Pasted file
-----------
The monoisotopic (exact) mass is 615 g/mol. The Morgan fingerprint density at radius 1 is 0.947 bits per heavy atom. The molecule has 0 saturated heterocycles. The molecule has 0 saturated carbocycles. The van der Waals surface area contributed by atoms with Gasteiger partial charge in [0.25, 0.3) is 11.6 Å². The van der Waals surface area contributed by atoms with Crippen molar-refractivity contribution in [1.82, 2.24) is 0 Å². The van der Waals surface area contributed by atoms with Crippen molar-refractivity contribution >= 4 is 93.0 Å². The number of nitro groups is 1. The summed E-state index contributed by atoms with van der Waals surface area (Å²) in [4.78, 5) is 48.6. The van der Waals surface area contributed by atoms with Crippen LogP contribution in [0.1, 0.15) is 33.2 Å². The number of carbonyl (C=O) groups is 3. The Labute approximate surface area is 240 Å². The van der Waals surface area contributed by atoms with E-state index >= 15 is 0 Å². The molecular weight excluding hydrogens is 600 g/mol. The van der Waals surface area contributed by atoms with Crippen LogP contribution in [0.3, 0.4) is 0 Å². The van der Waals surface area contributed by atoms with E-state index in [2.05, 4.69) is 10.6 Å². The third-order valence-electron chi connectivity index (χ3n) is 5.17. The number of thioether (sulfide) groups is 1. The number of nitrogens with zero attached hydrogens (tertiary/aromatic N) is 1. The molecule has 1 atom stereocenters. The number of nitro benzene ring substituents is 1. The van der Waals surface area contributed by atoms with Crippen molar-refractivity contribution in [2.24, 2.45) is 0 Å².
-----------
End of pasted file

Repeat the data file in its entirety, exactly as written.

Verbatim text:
The monoisotopic (exact) mass is 615 g/mol. The Morgan fingerprint density at radius 1 is 0.947 bits per heavy atom. The molecule has 0 saturated heterocycles. The molecule has 0 saturated carbocycles. The van der Waals surface area contributed by atoms with Gasteiger partial charge in [0.25, 0.3) is 11.6 Å². The van der Waals surface area contributed by atoms with Crippen molar-refractivity contribution in [1.82, 2.24) is 0 Å². The van der Waals surface area contributed by atoms with Crippen molar-refractivity contribution >= 4 is 93.0 Å². The number of nitro groups is 1. The summed E-state index contributed by atoms with van der Waals surface area (Å²) in [4.78, 5) is 48.6. The van der Waals surface area contributed by atoms with Crippen LogP contribution in [0.1, 0.15) is 33.2 Å². The number of carbonyl (C=O) groups is 3. The Labute approximate surface area is 240 Å². The van der Waals surface area contributed by atoms with E-state index >= 15 is 0 Å². The molecular weight excluding hydrogens is 600 g/mol. The van der Waals surface area contributed by atoms with Crippen LogP contribution in [0.3, 0.4) is 0 Å². The van der Waals surface area contributed by atoms with E-state index in [2.05, 4.69) is 10.6 Å². The third-order valence-electron chi connectivity index (χ3n) is 5.17. The number of thioether (sulfide) groups is 1. The number of nitrogens with zero attached hydrogens (tertiary/aromatic N) is 1. The molecule has 1 atom stereocenters. The number of nitro benzene ring substituents is 1. The van der Waals surface area contributed by atoms with Crippen molar-refractivity contribution in [2.24, 2.45) is 0 Å².